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Recent move by China:
- On December 29th, 2021, the Chinese Ministry of Civil Affairs announced that it is ‘standardizing’ the names of 15 places in Indian territory– specifically in Arunachal Pradesh.
- The Ministry said that this move is in accordance with the regulations on geographical names issued by State Council (the equivalent of Chinese Cabinet).
- This isn’t the first such instance. In April, 2017, China had issued ‘official names’ for 6 other places in Arunachal Pradesh. There were: “Wo’gyainling” (referring to Tawang), “Mila Ri” (Kra Daadi), “Qoidengarbo Ri” (West Siang), “Mainquka” (Siang), “Bumo La” (Anjaw) and “Namkapub Ri” (Subansiri).
Why is China renaming places in India?
- China has been claiming some 90,000 sq.km. area in Arunachal Pradesh as its own. It refers to the area as ‘Zangnan’ (in Chinese language).
- China has been making repeated references to ‘South Tibet’ and shows Arunachal Pradesh as part of its territory in its maps.
- It has made it a point to take efforts to periodically underline this unilateral claim to India’s north-eastern state. The current move to name the 15 places is a part of this effort.
Why is China claiming these territories?
- The McMahon Line is the boundary between British India and Tibet.
- It was agreed upon at the Simla Convention (‘Convention Between Great Britain, China, and Tibet’) in 1914.
- It is named after Henry McMahon, who was the chief negotiator from the British side at the Convention.
- It stretches from the eastern border of Bhutan to the Isu Razi Pass, which lies on the China-Myanmar border.
- China was represented at the Simla Convention by the Republic of China (declared in 1912, following the overthrow of the Qing Dynasty). The current communist government came to power in China, much later in 1949. This was when the People’s Republic of China (PRC) was proclaimed.
- Now, the PRC disputes the legal status of the McMahon Line. It is saying that it didn’t consent to the Convention and that Tibet doesn’t have independent authority to conclude international agreements.
- China is claiming territory south of the McMahon Line. According to China, its claims are based on historical ties between the monasteries in Lhasa (Tibet) and Tawang (AP).
- Renaming Indian territories is part of the strategy to assert China’s territorial claims.
- Whenever an Indian dignitary visits the north-eastern state, China issues statements expressing ‘outrage’- as it did recently, when the Vice President visited the state to address its Legislative Assembly in October.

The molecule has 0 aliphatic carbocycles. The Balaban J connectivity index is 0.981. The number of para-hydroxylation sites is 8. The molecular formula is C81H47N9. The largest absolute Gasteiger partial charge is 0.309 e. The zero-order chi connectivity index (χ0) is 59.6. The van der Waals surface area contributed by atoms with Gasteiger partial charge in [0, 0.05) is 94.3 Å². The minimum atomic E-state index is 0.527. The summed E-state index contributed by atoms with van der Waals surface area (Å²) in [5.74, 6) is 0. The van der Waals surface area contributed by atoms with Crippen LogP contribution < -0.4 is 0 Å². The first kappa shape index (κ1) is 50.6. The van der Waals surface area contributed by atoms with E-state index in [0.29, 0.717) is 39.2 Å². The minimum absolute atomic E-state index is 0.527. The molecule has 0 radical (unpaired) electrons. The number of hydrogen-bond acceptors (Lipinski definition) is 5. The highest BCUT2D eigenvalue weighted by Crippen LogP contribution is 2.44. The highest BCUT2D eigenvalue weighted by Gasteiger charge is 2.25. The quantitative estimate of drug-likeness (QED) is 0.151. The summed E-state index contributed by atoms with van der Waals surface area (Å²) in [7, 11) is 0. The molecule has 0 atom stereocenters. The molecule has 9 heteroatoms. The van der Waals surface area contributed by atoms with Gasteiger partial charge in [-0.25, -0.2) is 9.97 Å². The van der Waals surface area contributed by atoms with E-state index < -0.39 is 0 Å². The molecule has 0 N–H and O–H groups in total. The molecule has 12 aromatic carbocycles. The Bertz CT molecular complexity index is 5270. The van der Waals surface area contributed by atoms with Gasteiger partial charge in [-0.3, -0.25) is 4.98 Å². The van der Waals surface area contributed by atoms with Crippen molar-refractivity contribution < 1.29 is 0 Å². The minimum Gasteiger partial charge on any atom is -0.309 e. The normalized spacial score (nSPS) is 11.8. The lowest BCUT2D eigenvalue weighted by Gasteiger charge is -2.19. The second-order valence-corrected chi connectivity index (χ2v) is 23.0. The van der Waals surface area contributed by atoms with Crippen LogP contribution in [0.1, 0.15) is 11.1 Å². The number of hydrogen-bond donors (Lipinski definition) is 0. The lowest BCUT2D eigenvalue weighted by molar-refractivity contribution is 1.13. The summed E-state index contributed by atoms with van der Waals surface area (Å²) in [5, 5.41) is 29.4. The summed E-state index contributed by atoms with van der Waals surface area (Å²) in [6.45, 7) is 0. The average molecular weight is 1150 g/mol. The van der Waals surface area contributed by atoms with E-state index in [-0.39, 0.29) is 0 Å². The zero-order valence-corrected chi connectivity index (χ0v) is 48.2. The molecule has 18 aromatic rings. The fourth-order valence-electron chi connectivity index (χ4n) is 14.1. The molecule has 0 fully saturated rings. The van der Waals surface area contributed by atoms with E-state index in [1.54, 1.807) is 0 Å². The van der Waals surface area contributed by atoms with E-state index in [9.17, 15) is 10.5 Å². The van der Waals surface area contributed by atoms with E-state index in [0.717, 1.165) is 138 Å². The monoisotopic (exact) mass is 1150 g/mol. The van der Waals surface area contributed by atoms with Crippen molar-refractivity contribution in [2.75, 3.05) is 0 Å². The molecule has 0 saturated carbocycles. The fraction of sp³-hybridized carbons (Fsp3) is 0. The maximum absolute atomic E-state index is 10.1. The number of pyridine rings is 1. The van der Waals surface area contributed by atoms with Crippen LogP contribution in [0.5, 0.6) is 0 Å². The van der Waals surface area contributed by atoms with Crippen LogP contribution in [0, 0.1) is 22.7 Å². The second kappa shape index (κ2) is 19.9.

- In 2017, the 1st batch of renamings came in the aftermath of Dalai Lama’s visit to Arunachal Pradesh. The visit provoked a strong protest from Beijing. However, China claimed that the ‘standardization’ move was necessary as all names used in the region (referred to as ‘South Tibet’) were inherited for generations via word-of-mouth by minority ethnic groups.
- Beijing holds that India’s possession of the north-eastern state, though internationally recognized and firmly established, is ‘illegal’. It has also been continuously asking New Delhi to cease ‘complicating the border issue’.
- Laying aggressive territorial claims based on alleged ‘historical injustices’ done to China is an element of Beijing’s foreign policy strategy. Arunachal Pradesh isn’t the only example. Other examples include the claims on Taiwan and the South China Sea islands.
What is the way ahead?
- India’s External Affairs Ministry has dismissed the recent move as ‘Chinese inventions’. The Ministry’s spokesperson reiterated that “Arunachal Pradesh has always been, and will always be, an integral part of India. Assigning invented names to places in Arunachal Pradesh does not alter this fact.”
- The recent renaming move, if largely symbolic, needs to be seen in the light of the broader changes in the Chinese approach to border questions.
- The re-naming announcement came ahead of January 1st, 2022– the day when the new Chinese border law comes into force.
- It calls for steps by Chinese government bodies to ‘safeguard’ its territories.
- This law was proposed in March 2021– a year into the border crisis along the LAC.
- India had expressed concerns about this law as it seems to be an attempt to formalize the Chinese military’s transgressions in the LAC area since the summer of 2020. It seems to be an attempt to give legal backing to China’s unilateral moves to redraw the LAC.
- China had responded that the latest move was ‘within its sovereignty’. This is in contrast to Beijing’s view on India’s reorganization of J&K in 2019. Beijing went as far as to raise the matter at the UNSC
- The recent move comes even as India and China continue to engage at various levels- diplomatic and military- to conclude the disengagement process at the LAC. 22 rounds of talks have been completed under the Special representatives dialogue framework.
- The countries have concluded a range of agreements to keep peace at the LAC. Some of them include:
- Special Representatives mechanism
- The Agreement on Political Parameters and Guiding Principles of 2005
- The WMCC (Working Mechanism for Consultation and Coordination on India-China Border Affairs)
- Protocols and CBMs
- Restoring status quo along the LAC and the bilateral relations require sensitivity on both sides and an adherence to agreements that have helped maintain the peace between the countries.
Needless provocation is the last thing needed in a situation where two economic and military giants struggle to stick to diplomatic routes to resolve the crisis at the LAC and the larger border question.